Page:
16 Mar 10 principles to maximise your happiness…because it’s always good to be reminded
via Psychology Today by Thomas G Plante
Here at Santa Clara University, I was recently asked to give a lunch time talk to the university community about happiness. Not surprisingly the room was packed with people wanting to be happier. While we have a pretty happy campus with a high degree of job satisfaction as well as very high rates of faculty, staff, and student retention, everyone wants to find ways to be happier in life, right?
We all strive for happiness. But unfortunately we too often look in the wrong direction. Money, possessions, and status are often the paths that people take to take in search of happiness. We all likely know in our hearts that these pursuits may seem on the surface to supply happiness but they really are not ultimately satisfying at all. Quality empirical research on happiness has consistently found that these popular strategies to secure happiness simply do not work in the long run. In fact, once basic needs such as food, housing, clothing, and so forth are met, more resources are not associated with proportionally higher levels of happiness.
Additionally, wealthy countries (such as the USA) do not have, on average, happier people than many less wealthy countries as long as basic needs are met. There has been much written on this topic and there are some terrific and thoughtful books and articles to read to learn more. I also have blogged about this issue on this Psychology Today site in the past as well.
After reviewing the research literature as well as reflecting on my own work with psychotherapy patients and teaching college students for over 30 years, I’d like to suggest being mindful of the following 10 important principles to support your efforts to be happier. If you keep these 10 concepts in mind and try to use them in your life, your chances of being happier are greatly enhanced.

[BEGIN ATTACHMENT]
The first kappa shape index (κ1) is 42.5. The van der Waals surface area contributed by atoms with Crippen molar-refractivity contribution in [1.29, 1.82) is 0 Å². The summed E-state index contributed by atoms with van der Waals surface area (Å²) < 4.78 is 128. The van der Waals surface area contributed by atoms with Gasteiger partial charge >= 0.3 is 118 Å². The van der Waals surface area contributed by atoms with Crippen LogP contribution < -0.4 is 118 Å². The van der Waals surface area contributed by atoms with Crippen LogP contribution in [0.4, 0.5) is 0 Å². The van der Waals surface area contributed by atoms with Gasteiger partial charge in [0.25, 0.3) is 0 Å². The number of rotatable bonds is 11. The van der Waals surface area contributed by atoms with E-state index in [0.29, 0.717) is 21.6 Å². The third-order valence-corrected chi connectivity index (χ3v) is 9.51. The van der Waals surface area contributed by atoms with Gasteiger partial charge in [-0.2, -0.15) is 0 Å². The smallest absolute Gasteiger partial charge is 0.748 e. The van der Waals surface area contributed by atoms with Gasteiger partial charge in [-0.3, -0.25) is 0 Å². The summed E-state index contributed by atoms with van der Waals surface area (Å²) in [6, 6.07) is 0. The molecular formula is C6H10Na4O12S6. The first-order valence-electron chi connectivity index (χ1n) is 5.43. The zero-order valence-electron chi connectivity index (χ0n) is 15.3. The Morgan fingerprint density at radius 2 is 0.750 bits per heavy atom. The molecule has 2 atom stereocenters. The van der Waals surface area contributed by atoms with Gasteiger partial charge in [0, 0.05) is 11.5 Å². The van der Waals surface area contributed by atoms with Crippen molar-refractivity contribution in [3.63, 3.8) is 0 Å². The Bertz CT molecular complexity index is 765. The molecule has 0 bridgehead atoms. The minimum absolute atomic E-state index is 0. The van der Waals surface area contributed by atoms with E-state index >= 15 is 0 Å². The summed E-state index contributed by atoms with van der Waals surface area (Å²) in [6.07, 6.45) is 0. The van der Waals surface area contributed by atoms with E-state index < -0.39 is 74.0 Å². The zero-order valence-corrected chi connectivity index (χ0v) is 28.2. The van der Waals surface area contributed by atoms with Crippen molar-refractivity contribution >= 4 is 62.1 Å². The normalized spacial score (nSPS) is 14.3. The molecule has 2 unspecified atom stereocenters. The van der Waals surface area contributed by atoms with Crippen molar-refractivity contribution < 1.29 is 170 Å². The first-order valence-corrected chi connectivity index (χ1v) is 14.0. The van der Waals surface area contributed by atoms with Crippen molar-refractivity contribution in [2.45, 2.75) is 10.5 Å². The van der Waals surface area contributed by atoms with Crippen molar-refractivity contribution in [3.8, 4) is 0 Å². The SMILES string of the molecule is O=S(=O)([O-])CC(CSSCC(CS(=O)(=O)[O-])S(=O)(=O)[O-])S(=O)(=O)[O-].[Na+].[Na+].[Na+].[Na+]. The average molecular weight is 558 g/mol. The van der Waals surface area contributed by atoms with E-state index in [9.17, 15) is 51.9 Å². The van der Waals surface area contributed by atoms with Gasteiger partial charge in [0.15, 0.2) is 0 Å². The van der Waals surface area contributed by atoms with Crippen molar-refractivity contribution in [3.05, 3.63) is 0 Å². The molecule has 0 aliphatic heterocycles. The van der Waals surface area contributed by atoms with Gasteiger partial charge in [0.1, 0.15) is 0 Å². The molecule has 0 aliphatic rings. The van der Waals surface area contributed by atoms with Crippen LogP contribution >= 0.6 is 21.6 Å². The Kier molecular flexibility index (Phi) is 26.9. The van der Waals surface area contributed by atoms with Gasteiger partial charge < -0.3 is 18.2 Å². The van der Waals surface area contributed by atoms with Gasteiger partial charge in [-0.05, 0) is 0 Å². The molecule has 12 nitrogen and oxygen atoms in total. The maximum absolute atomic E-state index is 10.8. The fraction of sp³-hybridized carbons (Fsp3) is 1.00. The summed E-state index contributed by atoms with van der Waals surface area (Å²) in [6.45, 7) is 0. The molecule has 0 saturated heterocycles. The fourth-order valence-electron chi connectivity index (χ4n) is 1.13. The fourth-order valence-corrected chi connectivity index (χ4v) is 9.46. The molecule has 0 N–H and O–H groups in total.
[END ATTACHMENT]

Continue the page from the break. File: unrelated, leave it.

1. Gratitude: Gratitude is the attitude you want to nurture. Research has found that just keeping a list of the things that you are grateful for can improve your mood, well-being, and happiness. While it is often easy to complain about things or take so many things for granted, focus on what you are grateful for on a daily basis and see how your mood and spirits change for the better over time.
2. Optimism: Optimism, seeing the glass as half full rather than half empty, also has a great deal of research support as a predictor of well-being, happiness, and even both mental and physical health outcomes. An optimistic style has been found to be associated with a wide range of mental and physical health benefits and even with longevity. Without trying to be in denial about problems, try to see the upside of things and circumstances to improve your happiness.
3. Social Comparisons: We can’t help ourselves. We constantly compare ourselves with others. We engage in both upward and downward comparisons watching those who seem to have much more than we do as well as observing those who have much less than we do. Based on these observations, we tend to make critical judgments about our own happiness, well-being, security, intelligence, attractiveness, success, and so forth. If we want to be happier we need to be hyper-vigilant about our tendencies to compare ourselves with others and to work hard to avoid doing so. For more thoughts on social comparisons…
…keep reading the full & original article HERE